Cautions and Warnings:

Estrogens have been reported to increase the risk of endometrial cancer in postmenopausal women taking them for prolonged periods of time by a factor of 4.5 to 14 times; the risk tends to depend upon the duration of treatment and the dose of the Estrogen being taken. When long-term estrogen therapy is indicated for the treatment of menopausal symptoms, the lowest effective dose should be used. Low-dose estrogens taken in a cyclic fashion (the way you take birth control pills) can reduce their risks. If you have to take an estrogen for an extended period of time, you should see your doctor at least twice a year for an assessment of your current condition and your need to continue the drug therapy.

Postmenopausal women taking estrogens have a 2 to 3 times greater chance of developing gall-bladder disease. If you are taking an estrogen product and experience recurrent, abnormal, or persistent vaginal bleeding, contact your doctor immediately. If you have active thrombophlebitis or any other disorder associated with the formation of blood clots, you probably should not take this drug. If you feel that you have a disorder associated with blood clots, and you are taking an estrogen or a similar product, contact your doctor immediately.

Estrogens have been used to treat painful breast engorgement with milk that sometimes develops after giving birth. This condition usually responds to pain relievers and other treatments, and their use in this situation should be weighed against the possible embolism problem that is associited with large single estrogen doses.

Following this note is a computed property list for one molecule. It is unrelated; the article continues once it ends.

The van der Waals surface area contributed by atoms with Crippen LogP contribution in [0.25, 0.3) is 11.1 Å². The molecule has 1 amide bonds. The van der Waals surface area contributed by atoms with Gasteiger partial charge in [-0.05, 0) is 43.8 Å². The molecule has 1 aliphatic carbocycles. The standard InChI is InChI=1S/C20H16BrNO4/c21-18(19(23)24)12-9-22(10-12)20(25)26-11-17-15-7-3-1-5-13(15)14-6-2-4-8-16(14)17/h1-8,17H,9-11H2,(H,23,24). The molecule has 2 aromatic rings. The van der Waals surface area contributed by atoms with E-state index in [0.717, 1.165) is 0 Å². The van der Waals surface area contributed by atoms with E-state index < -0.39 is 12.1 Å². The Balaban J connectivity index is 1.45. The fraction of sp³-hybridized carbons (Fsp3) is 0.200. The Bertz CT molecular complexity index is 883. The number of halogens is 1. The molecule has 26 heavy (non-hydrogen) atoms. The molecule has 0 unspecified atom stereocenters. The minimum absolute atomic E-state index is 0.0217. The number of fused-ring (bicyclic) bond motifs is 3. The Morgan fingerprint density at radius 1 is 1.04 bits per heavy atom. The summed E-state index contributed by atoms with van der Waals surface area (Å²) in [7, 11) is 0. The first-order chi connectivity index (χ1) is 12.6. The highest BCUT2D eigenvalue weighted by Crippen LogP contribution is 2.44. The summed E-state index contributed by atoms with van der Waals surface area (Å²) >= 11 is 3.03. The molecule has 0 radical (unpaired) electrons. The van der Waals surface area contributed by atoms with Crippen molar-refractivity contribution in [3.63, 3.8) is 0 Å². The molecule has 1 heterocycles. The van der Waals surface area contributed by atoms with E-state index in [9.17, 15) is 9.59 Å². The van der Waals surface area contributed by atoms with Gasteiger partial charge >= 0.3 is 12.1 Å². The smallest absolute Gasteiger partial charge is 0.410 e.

Animal studies have shown that prolonged continuous administration of estrogen substances can increase the frequency of cancer (breast, cervix, vagina, kidney, and liver) in these animals, and there is evidence that these drugs may increase the risk of various cancers in humans. They shound be taken with caution by women with a strong family history of breast cancer and by those who have breast nodules fibrorystic disease of the breast, or abnormal mammograms.

It is possible that women taking Estrogens for extended periods of time may experience some of the same long-term side effects as women who have taken oral contraceptives for extended periods of time. These long-term problems may include the development of blood-clotting disorders, liver cancer or other liver tumors, high blood pressure, glucose intolerance (symptoms similar to diabetes) or worsening of the disease in diabetic patients, unusual sensitivity to the sun, and high blood levels of calcium.

Vaginal estrogen creams may stimulate bleeding of the uterus. They can also cause breast tenderness. Vaginal discharge, and withdrawal bleeding (if the product is suddenly stopped). Women with endometriosis may experience heavy vaginsl bleeding.


Estrogen products should never be used during pregnancy*. If used during the earlier stages of pregnancy, estrogens can seriously damage a developing fetus. Estrogens may reduce the flow of breast milk. The effects of estrogens on nursing infants are not predictable. Either avoid the drug while breast-feeding or bottle-feed your baby.